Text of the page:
The ECB has only one mandate: to keep inflation below or close to two percent. A normal level, or an appropriate one, is when inflation is around 1.8%, 1.9%, or maximum 2.2%. At this pace, the Eurozone economies are growing, on average, at a steady, but normal pace, and there is no risk of overheating. The more the inflation deviates from these values, the more aggressive the central bank’s response will be. The HICP is the harmonized inflation. While the Fed in the United States prefers to look at the core inflation data, the ECB has to look at the HICP, at least when it comes to fulfilling the mandate. Inflation is released monthly but also quarterly and yearly data is considered. On any deviation from the expected number, traders will prepare for the next ECB meeting when a reaction is expected, either in the form of a rate change (hike or cut) or in the form of the language to be changed.


PMI’s stand for Purchasing Managers Index and, in Eurozone, they are calculated for two sectors: the services and the manufacturing one. The further the PMI releases are from the 50 level (to the upside), the better for the sector. Any print below the 50 level is bearish for the Euro as it shows the sector is contracting. As a rule of thumb, the Eurozone is not a manufacturing economy anymore, so services matter the most, at least in West European economies. Nevertheless, the German Factory Orders, for example, is a manufacturing indicator that shows the strength of the biggest manufacturing powerhouse in Europe: Germany. When this release misses, it won’t be long until the PMI will miss the 50 mark too.

GDP (Gross Domestic Product)

The GDP shows the total value of the goods and services produced by the Eurozone economies. The bigger the number, the better for the economy, and bullish for the currency. Economic growth is the equivalent of a higher currency, as, in the end, it all comes down to how an economy is doing. Strong GDP releases imply the economy is doing good, jobs are created, average hourly earnings are rising, disposable income is rising as a consequence, and as result prices will rise due to pressures from consumer spending. This, in turn, leads to higher inflation, and higher inflation leads to the central bank, the ECB in this case, to raise the rates. Higher rates are positive for a currency, and just like that, the circle is completed, with the same conclusion: higher rates lead to higher currency values, while lower rates lead to lower currency values.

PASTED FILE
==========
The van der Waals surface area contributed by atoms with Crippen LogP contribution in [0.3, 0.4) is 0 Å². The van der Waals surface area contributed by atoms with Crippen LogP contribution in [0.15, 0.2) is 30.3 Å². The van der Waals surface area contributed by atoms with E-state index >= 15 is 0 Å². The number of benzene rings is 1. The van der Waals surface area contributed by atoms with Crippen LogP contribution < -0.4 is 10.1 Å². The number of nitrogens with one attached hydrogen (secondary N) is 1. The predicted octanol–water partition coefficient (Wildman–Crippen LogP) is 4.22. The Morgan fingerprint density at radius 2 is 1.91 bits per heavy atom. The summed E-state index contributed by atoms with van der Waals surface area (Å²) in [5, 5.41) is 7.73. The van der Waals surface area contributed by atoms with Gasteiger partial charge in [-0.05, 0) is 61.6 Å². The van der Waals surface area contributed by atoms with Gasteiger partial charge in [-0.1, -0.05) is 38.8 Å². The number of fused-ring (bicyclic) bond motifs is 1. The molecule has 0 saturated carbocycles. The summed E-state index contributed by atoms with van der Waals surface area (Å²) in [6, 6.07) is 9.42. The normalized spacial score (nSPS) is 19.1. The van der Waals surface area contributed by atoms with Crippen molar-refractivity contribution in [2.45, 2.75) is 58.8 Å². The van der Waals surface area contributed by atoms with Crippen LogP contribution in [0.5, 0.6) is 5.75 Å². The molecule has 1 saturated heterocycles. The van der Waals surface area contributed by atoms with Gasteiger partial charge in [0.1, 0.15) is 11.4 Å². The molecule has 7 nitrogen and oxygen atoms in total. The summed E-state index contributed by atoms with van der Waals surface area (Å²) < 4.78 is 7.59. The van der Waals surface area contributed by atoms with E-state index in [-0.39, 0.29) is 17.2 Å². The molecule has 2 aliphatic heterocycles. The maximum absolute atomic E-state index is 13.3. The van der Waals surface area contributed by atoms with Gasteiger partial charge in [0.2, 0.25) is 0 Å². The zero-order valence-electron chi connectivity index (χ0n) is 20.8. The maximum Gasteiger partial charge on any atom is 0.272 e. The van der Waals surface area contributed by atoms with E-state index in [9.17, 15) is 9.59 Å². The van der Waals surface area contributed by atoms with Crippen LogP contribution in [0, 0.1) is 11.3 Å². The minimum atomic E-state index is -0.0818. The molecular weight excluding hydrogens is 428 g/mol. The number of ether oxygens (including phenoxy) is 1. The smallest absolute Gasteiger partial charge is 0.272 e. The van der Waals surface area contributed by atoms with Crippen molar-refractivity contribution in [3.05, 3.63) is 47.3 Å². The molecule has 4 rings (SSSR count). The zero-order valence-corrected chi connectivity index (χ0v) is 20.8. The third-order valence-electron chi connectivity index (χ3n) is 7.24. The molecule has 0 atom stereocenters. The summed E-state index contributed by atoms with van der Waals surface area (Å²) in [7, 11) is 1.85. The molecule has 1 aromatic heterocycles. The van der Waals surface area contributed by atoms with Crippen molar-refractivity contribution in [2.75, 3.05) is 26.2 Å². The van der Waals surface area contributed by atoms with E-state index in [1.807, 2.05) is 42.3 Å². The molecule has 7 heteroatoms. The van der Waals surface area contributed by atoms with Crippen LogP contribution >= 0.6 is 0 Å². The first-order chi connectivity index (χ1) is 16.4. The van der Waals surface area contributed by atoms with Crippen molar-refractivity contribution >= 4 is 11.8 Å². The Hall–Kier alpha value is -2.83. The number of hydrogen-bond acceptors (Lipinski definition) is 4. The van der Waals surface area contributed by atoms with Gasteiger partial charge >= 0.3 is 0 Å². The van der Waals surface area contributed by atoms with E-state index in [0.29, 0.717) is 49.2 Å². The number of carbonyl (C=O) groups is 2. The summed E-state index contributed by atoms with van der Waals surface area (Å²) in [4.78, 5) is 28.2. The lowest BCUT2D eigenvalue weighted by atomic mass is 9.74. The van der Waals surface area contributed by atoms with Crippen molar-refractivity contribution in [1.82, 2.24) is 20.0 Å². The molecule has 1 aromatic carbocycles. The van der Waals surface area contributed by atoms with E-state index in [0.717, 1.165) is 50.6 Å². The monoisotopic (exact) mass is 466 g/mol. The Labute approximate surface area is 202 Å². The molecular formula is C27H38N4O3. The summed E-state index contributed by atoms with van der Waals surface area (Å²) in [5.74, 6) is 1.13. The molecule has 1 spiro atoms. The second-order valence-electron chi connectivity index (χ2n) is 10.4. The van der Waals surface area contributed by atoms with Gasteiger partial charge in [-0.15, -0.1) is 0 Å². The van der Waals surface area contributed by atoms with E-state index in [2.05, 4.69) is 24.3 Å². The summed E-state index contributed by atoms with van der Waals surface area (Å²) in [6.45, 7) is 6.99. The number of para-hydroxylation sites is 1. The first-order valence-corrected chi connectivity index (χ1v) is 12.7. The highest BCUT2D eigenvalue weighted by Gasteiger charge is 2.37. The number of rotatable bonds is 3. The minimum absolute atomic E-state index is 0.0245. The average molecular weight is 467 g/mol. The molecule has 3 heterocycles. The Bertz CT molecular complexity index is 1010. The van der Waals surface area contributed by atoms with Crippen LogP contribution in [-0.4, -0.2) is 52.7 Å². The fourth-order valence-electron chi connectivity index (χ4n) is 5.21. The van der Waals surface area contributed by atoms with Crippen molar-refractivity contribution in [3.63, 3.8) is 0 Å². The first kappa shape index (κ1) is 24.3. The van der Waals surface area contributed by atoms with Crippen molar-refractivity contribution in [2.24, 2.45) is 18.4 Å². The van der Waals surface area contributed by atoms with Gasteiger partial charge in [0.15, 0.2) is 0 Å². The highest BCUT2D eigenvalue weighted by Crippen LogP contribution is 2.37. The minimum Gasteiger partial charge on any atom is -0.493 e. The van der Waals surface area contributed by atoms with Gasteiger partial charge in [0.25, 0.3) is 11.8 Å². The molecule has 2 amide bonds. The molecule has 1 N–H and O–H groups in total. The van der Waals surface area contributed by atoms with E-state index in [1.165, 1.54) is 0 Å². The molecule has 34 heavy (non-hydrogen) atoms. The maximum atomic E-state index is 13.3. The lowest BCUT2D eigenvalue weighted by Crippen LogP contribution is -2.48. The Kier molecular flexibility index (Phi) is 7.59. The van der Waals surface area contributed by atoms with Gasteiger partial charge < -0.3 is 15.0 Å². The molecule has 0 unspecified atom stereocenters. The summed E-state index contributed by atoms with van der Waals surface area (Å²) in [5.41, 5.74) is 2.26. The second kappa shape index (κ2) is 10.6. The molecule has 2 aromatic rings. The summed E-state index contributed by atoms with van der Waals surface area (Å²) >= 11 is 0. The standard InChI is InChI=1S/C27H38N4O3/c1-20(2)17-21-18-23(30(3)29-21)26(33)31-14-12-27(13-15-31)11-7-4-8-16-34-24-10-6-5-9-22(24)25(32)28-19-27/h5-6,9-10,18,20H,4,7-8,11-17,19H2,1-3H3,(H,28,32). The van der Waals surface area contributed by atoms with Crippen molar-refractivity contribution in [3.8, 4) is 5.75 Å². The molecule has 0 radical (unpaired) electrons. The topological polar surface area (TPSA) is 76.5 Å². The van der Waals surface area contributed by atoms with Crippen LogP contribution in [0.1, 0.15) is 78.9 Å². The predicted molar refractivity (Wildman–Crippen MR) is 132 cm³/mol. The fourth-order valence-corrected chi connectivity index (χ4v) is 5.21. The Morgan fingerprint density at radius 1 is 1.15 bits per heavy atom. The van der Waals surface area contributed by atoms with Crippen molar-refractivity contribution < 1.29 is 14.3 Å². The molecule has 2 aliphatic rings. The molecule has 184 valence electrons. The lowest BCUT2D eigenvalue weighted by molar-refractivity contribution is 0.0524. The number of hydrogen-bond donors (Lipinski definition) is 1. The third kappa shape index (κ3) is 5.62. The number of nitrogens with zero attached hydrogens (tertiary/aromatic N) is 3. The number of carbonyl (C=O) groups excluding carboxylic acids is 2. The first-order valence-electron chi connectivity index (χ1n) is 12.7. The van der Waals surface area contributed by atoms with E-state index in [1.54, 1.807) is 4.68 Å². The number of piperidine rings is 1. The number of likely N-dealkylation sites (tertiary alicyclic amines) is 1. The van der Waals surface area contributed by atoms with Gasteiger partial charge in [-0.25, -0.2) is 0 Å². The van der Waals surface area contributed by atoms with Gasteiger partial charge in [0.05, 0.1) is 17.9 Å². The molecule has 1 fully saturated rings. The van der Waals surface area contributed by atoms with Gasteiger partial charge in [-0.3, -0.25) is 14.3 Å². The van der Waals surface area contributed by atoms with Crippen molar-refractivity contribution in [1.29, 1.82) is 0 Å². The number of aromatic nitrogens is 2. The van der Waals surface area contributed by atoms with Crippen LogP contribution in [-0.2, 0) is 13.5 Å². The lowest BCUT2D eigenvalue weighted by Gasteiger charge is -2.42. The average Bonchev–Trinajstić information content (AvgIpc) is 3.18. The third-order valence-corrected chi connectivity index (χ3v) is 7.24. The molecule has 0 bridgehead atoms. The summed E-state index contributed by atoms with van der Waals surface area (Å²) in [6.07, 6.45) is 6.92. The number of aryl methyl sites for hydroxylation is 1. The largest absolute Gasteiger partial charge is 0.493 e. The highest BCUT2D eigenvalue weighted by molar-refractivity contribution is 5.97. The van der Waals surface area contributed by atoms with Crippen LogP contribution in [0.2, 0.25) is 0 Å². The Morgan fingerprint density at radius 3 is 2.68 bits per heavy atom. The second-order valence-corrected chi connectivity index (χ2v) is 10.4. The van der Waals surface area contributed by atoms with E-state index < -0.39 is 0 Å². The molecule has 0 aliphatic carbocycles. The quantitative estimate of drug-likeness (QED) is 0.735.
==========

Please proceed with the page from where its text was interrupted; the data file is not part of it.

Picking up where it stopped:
German Economic Data

Germany is the engine of the European growth and, as such, everyone is looking at how it is performing. Germany economic data that matters is:
– German Factory Orders – shows the shape of the manufacturing sector.
– The IFO. It is a survey of various businesses in Germany, from different sectors, and the higher the number, the better for the economy.
– The ZEW. It is still a survey of business managers that gives an idea about the health of the economy.

Other Important Events

European Summits are held constantly in Europe and they are subject to a lot of volatility when markets are opening next Monday. Depending on what’s the agenda, the gaps at the opening can be big. The ECB President is testifying in front of the European Parliament, explaining the reasons for the current monetary policy stance, what are the expectations for the period ahead, and answers questions. Such a testimony results in the Euro being more volatile than normal. Despite the United Kingdom leaving the European Union, its members push for further integration and more unity. Because of that, look for the Euro and the Eurozone data to play an important role in the Forex market in the long term, no matter what the short to medium term drivers are.